Assimilationists also argue that the multiculturalist policy of freer immigration is unworkable in an era in which the supply of immigrants from third world countries seems limitless. With immigrants often coming from multiple points of origin, it may be excessively expensive to meet their needs. From an employment perspective, they note that job markets are often tight to begin with and that expecting large amounts of newcomers to find work each year is unrealistic. Allowing high levels of immigration, it is argued, will inevitably lead to widespread poverty and other forms of disadvantage among immigrants. The melting-pot theory works best, in their view, when the "ingredients" are added in modest increments, so that they can be properly absorbed into the whole.

http://en.wikipedia.org/wiki/Melting_pot#Melting_pot_and_cultural_pluralism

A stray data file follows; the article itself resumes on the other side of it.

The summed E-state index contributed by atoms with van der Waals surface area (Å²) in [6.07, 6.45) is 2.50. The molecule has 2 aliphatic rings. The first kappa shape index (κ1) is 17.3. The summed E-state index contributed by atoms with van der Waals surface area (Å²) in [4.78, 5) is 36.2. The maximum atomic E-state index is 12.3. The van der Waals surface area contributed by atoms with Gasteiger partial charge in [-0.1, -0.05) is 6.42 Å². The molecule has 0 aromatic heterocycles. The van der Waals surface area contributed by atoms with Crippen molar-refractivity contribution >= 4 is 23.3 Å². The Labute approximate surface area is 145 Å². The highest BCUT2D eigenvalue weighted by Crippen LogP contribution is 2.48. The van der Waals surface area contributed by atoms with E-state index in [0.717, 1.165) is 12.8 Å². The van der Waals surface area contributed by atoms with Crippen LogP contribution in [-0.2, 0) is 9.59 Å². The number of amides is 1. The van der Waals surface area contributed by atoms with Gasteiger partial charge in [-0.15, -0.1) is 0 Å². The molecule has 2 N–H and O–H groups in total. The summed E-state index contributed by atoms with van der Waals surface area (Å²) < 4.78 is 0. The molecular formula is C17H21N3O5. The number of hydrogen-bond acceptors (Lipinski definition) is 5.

While this view point goes deeper than needed, the "Assimilationists" seem to be the same christian people who spoke about this country being "christian" and that is what our founding fathers wanted; thus adding any other cultures would dilute their own beliefs.

 


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to be honest, i've never

to be honest, i've never cared much about the opinions of our founding fathers, other than what's contained in the constitution. their thoughts or words do not bind us in how we govern ourselves today, nor should they. there were some founding fathers who were fanatical christians, like patrick henry. there were others who were not, like the oft-touted thomas jefferson. their opinions were as varied as ours, with more or less the same ratio of ignorance and brilliance.